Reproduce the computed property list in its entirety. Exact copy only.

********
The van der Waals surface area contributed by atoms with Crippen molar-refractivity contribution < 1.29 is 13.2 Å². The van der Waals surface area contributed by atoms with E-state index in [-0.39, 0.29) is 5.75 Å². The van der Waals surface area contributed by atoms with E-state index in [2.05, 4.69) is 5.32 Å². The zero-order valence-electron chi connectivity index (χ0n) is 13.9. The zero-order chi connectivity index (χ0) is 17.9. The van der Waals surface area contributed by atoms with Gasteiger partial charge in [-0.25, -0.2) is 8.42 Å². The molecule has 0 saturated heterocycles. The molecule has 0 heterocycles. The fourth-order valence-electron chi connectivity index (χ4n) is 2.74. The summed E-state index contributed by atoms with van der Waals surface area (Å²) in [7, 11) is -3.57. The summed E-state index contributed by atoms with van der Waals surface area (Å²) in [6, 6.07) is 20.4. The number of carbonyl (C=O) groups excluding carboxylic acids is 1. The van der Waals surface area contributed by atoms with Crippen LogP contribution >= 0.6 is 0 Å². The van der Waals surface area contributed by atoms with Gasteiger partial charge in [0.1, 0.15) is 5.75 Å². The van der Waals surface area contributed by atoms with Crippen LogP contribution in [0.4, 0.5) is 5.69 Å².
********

The van der Waals surface area contributed by atoms with Crippen molar-refractivity contribution < 1.29 is 13.2 Å². The van der Waals surface area contributed by atoms with E-state index in [-0.39, 0.29) is 5.75 Å². The van der Waals surface area contributed by atoms with E-state index in [2.05, 4.69) is 5.32 Å². The zero-order valence-electron chi connectivity index (χ0n) is 13.9. The zero-order chi connectivity index (χ0) is 17.9. The van der Waals surface area contributed by atoms with Gasteiger partial charge in [-0.25, -0.2) is 8.42 Å². The molecule has 0 saturated heterocycles. The molecule has 0 heterocycles. The fourth-order valence-electron chi connectivity index (χ4n) is 2.74. The summed E-state index contributed by atoms with van der Waals surface area (Å²) in [7, 11) is -3.57. The summed E-state index contributed by atoms with van der Waals surface area (Å²) in [6, 6.07) is 20.4. The number of carbonyl (C=O) groups excluding carboxylic acids is 1. The van der Waals surface area contributed by atoms with Crippen LogP contribution >= 0.6 is 0 Å². The van der Waals surface area contributed by atoms with Gasteiger partial charge in [0.1, 0.15) is 5.75 Å². The van der Waals surface area contributed by atoms with Crippen LogP contribution in [0.4, 0.5) is 5.69 Å².